When I was a teenager I wanted to grow up to be Ken Burns, or at least a whole lot like him. Of course I never became a filmmaker nor a professional historian, I became a librarian. But Ken Burns is down with librarians and addressed us early on Saturday morning. He spoke of how after The Civil War he didn’t want to make another movie about war because he didn’t want to be typecast nor be mistaken for glorfying war. Two things changed his mind: 1) that 1000 WWII veterans die each day & 2) that a large (but unnamed) percentage of graduating high school seniors believe that the US fought WWII allied with Germany against Russia. So he and Florentine Films made The War, a 14-hour film about the experience of ordinary soldiers and ordinary people on the homefront during the Second World War. He showed us a half-hour preview of the film which focuses on four towns in the United States and how people in those towns were affected by the war. The film was very powerful and contained the most graphic archival footage of the war I’ve ever seen. If the 30 minute sample is any indication, this may be Ken Burns’ best documentary yet. Burns closed with a quote from Abraham Lincoln which he described as the best sentence ever written: “The mystic chords of memory, stretching from every battlefield and patriot grave to every living heart and hearthstone all over this broad land, will yet swell the chorus of the Union, when again touched, as surely the will be, by the better angels of our nature.”
From one childhood hero to another. In the exhibition center Arthur Frommer and his daughter Pauline signed replica copies of the 1957 edition of Europe on $5 a Day. I’ve been addicted to reading guidebooks and travel literature since I was a kid, and Frommer was one of my early favorites. Back upstairs I attended the ACRL 101 session which wasn’t too different from the NMRT Conference 101 session but I got a few useful tips and handouts.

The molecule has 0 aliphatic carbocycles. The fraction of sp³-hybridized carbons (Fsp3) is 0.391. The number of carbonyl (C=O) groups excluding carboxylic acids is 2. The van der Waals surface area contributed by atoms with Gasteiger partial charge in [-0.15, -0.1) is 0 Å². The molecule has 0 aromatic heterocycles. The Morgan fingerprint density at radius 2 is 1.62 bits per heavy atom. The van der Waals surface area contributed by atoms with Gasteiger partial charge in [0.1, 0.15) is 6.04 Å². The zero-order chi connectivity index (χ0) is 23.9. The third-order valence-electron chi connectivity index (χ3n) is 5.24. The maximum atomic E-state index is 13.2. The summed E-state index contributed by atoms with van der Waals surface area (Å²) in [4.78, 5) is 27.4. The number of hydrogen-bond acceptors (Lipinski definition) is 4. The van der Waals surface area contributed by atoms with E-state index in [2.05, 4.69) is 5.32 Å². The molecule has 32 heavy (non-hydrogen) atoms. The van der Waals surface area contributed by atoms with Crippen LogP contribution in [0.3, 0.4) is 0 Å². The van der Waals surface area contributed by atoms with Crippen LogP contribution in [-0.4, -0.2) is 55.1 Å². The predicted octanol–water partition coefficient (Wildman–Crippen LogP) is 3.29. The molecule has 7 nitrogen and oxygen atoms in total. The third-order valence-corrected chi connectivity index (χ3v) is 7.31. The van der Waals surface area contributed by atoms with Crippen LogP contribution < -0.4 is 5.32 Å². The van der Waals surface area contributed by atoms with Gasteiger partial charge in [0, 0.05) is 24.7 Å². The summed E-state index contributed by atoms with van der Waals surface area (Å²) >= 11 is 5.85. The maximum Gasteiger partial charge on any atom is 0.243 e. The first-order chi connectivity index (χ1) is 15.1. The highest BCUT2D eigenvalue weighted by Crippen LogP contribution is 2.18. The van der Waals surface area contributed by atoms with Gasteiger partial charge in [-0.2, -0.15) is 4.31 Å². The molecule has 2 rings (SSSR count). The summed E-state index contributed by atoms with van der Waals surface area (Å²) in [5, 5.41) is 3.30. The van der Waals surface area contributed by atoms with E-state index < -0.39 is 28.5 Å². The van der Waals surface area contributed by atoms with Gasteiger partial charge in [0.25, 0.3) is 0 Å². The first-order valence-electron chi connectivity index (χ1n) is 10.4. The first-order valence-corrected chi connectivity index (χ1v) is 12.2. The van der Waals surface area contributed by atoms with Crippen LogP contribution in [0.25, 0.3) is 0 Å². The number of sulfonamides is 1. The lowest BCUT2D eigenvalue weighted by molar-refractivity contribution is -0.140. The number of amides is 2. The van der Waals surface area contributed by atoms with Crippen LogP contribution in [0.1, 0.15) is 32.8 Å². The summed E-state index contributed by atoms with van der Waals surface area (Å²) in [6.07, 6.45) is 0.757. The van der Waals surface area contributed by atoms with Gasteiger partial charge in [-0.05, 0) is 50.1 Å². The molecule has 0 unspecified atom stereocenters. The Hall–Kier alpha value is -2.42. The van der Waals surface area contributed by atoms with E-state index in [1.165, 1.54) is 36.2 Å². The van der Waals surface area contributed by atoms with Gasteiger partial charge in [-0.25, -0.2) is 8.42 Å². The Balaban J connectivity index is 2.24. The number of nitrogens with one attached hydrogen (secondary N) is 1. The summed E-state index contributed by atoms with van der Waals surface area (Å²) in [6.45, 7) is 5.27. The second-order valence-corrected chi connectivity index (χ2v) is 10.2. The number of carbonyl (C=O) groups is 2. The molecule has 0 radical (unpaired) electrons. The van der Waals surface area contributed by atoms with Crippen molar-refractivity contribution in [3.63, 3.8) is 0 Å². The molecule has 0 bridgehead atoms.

I rode the shuttle bus over to the Hyatt Regency Capitol Hill, at lunch and attended two sessions of RUSA STARS on resource sharing. The first was a committee meeting on reavaluating resource sharing policies which I simply observed. It was drowned out by the exburant speechifying and applause of another session in the next room. More interesting was the Hot Topics in Resource Sharing session where my newly aqcuainted colleagues and I talked about customer services issues, copyright problems, and Ariel v. Odyssey.
Back at the convention center I went to the convention center to write an email to my friend Sharon who I didn’t see at the Ken Burns session in the morning. Moments after I sent the email, I heard a voice call my name. It was Sharon who was also in the Internet Cafe. We went to the Capitol City Brewing Co. for dinner and talked about libraries and babies.
And that was that professionally for Saturday. I had plans to go out Saturday night but didn’t do much as I wasn’t much in the mood, but I did go for a long walk around Washington’s 14th Street and U Street neighborhoods.
I’ll write about Sunday tonight or tomorrow. The Book Cart Drill Team is coming up next!